3. A good user experience is critical

Extra cost is the obvious drawback of having too many irrelevant features, but the impact of this on the user experience is something to consider as well. If your users only need to perform a relatively small number of tasks using the system, they may find it hard to navigate through all the many other things the system does.

This kind of negative user experience can also have an impact on adoption levels. When users struggle to use the system, they’re less motivated to buy into it. They may even be tempted to go back to using the old method.

In contrast, when you decide to build a custom solution, you can design the user experience to meet the specific needs of your users.

4. There’s no way to customize it

Before you reject any of the COTS systems you’re considering, you might ask the vendors in question if their systems can be customized with the high-priority features you need.

This is often not possible because COTS systems are by definition intended to meet the needs of all the vendor’s customers. Your features can likely be added to the product roadmap, but the vendor will consider your requests alongside those of its other customers and make a priority call. Getting the features you need into the system could take many months, which is likely not soon enough to meet your needs.

5. You can’t integrate it with your existing systems

Another important consideration is the system’s ease of integration into your existing environment. Some systems simply cannot be easily integrated with other systems. For those that have open APIs, integration services mean additional cost. If the integration of your systems is important to your business, this could be a show-stopper.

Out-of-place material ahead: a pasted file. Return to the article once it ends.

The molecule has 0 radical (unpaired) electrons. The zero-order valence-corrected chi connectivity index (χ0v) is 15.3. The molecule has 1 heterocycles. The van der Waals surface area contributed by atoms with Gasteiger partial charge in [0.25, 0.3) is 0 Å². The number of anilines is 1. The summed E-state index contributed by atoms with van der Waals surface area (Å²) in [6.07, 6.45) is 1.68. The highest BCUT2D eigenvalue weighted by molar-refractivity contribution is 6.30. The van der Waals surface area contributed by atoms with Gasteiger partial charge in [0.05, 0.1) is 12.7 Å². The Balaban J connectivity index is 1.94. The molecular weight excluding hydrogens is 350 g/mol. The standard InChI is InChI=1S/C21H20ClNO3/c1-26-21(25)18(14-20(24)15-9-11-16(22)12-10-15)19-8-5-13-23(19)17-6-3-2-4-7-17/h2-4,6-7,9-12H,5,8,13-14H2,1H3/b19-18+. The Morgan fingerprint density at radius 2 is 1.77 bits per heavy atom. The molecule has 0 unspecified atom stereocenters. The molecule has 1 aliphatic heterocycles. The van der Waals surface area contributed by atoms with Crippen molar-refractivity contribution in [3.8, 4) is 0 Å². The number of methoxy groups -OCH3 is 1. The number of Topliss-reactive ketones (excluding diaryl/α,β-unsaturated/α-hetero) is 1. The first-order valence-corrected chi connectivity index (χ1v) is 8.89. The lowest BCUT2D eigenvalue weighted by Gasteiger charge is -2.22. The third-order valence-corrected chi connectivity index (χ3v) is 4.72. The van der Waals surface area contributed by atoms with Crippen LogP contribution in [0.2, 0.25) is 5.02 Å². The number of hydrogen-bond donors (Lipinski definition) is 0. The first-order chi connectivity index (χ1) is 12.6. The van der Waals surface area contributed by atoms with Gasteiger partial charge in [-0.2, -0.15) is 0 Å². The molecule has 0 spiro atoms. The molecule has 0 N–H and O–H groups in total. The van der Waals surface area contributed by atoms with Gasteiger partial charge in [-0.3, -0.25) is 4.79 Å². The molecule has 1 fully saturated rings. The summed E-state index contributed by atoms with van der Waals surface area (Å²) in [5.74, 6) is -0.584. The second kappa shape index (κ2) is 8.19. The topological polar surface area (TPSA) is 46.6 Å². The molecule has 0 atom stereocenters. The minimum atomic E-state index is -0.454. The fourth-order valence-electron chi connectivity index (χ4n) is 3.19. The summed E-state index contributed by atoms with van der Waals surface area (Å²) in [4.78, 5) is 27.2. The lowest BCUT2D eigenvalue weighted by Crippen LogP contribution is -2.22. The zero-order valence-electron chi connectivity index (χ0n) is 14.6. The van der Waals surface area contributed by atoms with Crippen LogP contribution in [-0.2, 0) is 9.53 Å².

6. You want to be in the driver’s seat

Sometimes you can work around many of these challenges and find a COTS solution that you’re happy with. But what if the software you’re searching for will be a key differentiator for your business? What if it gives you a competitive advantage in the market? If so, chances are you’re going to be less willing to accept a compromise.

On the other hand, if you decide to go with a custom solution, you get to be in the driver’s seat. Working with an experienced development partner using a proven iterative development process means you can be involved from beginning to end. You’ll have a lot of control over the final product, including supported features, the quality of the user experience, the level of integration with your existing systems, and more.

7. Your business is unique!

The final sign that you should be investing in custom software is that your business is unique! This is often the case with our customers. They have unique requirements and realize that there simply aren’t off-the-shelf solutions available that are going to satisfy their requirements.

Scott Brookes

Scott Brookes

Scott is NetFore’s Vice President of Software Engineering. For more information about NetFore and our software development services, visit